Friday, 12 December 2014, 2:40 pm
Press Release: Environmental Protection Authority
12 December 2014
EPA looks forward to high levels of compliance with new EEZ law
The Environmental Protection Authority (EPA) is expecting high levels of compliance with the new Exclusive Economic Zone (EEZ) legislation as operators become more familiar with the regime’s strict new requirements.
General Manager Enforcement and Compliance Andrea Eng said the first 17 months of the new regulatory regime had been a steep learning curve for operators.
She said the EPA had now completed its first set of inspections of structures that were in existence prior to the passage of the new legislation. “Overall the level of compliance with the new regime has been good – but our inspections found there have been some low levels of non-compliance for which we have issued three formal warning letters.
“We inspected the existing structures being operated by Shell Todd Oil Services (STOS), OMV NZ Ltd (OMV), AWE Ltd and Origin Energy (Kupe) Ltd. Two of these operators have been issued with formal warning letters for not fully complying with the strict new rules applying to petroleum and mineral activity in the EEZ.”
STOS has been issued with two formal warning letters and OMV has received one formal warning letter. Both operators will be subjected to more frequent inspections by the EPA.
In addition, two other breaches of the legislation by operators did not meet the threshold for enforcement action. AWE Ltd’s benthic monitoring programme was carried out without the proper authorisation; and inspections of activities carried out during the initial transitional period found that Anadarko Petroleum Corporation did not fully comply. Both operators have been reminded of their obligations under the EEZ Act.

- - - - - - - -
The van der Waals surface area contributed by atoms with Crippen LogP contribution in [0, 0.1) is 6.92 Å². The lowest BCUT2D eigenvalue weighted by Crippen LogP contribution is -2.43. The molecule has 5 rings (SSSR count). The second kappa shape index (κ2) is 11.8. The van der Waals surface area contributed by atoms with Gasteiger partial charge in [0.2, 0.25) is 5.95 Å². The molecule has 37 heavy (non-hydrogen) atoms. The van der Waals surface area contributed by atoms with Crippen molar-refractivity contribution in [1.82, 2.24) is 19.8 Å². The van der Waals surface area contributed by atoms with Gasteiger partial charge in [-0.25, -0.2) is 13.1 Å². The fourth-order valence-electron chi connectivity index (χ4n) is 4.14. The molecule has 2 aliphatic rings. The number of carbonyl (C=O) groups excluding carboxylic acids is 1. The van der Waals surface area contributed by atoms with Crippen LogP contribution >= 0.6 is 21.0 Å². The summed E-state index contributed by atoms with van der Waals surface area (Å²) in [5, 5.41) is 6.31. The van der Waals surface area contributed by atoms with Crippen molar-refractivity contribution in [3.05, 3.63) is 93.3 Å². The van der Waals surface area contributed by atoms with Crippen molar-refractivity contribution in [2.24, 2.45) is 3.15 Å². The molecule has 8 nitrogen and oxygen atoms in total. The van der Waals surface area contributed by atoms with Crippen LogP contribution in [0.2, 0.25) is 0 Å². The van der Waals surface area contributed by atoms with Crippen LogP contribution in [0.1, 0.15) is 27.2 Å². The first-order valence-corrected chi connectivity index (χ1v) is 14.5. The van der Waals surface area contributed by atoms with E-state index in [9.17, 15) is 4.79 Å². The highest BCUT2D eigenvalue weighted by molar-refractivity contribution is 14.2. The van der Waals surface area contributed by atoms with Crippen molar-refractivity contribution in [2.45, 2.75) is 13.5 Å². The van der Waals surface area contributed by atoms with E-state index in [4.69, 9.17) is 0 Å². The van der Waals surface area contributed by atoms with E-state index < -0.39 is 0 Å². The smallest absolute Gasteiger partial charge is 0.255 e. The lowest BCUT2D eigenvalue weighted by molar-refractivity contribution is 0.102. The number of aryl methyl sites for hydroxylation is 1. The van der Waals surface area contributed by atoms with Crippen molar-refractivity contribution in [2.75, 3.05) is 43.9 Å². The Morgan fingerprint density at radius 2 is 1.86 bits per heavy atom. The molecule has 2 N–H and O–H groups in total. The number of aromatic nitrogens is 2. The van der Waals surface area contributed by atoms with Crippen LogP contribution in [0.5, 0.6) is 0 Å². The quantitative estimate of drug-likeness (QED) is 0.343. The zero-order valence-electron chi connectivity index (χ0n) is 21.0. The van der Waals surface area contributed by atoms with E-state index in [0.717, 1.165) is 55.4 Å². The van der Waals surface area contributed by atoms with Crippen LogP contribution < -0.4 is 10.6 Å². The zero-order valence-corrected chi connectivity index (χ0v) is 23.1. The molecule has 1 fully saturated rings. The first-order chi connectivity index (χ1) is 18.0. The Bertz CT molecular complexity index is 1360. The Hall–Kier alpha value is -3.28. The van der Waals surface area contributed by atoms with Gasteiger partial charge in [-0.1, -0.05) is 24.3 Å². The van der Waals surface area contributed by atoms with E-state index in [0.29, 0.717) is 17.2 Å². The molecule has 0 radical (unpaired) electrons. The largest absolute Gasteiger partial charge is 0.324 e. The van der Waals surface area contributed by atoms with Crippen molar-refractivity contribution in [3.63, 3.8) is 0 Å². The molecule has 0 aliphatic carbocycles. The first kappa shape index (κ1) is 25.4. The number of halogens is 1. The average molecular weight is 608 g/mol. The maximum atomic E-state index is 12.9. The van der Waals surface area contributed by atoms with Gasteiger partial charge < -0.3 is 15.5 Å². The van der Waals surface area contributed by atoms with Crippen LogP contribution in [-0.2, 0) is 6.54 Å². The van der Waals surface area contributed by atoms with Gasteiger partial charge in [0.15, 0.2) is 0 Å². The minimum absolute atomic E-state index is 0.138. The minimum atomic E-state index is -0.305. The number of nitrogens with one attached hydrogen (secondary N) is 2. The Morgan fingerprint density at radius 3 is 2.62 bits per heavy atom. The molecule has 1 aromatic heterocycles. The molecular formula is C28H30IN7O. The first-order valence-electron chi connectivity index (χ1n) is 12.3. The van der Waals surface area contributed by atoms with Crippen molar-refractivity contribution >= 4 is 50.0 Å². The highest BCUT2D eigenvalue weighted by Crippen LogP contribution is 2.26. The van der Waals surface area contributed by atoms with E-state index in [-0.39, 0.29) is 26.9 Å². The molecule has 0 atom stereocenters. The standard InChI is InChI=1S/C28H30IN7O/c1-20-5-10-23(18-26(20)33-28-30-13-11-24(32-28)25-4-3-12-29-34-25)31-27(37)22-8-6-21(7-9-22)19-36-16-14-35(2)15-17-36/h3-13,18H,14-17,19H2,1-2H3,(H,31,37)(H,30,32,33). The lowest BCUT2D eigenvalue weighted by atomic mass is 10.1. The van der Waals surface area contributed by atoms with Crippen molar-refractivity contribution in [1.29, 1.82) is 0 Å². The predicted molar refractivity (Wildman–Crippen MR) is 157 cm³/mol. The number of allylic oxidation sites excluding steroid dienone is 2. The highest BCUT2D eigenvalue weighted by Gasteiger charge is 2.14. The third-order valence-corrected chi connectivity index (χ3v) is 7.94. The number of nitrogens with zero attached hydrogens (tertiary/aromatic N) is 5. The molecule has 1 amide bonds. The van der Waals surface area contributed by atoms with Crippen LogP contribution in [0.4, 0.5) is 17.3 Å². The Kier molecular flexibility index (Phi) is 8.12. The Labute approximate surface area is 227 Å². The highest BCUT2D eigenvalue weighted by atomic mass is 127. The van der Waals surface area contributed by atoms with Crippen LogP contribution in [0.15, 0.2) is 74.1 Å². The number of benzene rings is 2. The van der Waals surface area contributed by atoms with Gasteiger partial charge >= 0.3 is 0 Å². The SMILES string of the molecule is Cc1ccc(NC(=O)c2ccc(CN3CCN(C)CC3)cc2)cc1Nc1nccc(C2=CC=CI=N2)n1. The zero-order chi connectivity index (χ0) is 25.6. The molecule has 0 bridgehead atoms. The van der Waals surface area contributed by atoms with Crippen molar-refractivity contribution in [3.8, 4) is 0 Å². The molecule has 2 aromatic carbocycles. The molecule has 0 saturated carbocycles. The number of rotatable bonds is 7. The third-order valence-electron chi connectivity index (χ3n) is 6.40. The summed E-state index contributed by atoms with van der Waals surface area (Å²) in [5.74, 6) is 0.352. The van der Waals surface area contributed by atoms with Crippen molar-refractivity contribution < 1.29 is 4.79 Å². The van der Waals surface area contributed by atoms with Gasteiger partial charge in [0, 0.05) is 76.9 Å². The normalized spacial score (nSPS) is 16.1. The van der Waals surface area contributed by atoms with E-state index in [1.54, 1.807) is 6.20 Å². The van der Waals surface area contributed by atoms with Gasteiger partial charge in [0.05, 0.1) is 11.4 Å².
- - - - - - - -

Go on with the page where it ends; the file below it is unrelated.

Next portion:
Mrs Eng said that the EPA had always expected that it would take some time for the new regulatory regime to bed down. “Some of the problems that have arisen have been due to initial differences in interpretation of the requirements of the EEZ Act.
“We have been putting a lot of effort into working with operators to ensure they know how to comply with the new legislation. This has included workshops, production of guidance material, identifying and working through potential issues, and promoting compliance with the legislation at industry events.
“Now that operators have a better understanding of their obligations we expect there will be an increased level of compliance with the regulations.
“The EPA will continue to work closely with operators to increase understanding of the new EEZ regulatory regime. However, we will take enforcement action when it is clear that our education efforts are not being taken on-board. We have a range of enforcement options including formal written warnings, abatement notices, enforcement orders and prosecution. Penalties can include fines up to $10 million.”
Below is a summary of the compliance and enforcement action carried out by the EPA since the EEZ Act came into force in June 2013.
Summary of EEZ compliance issues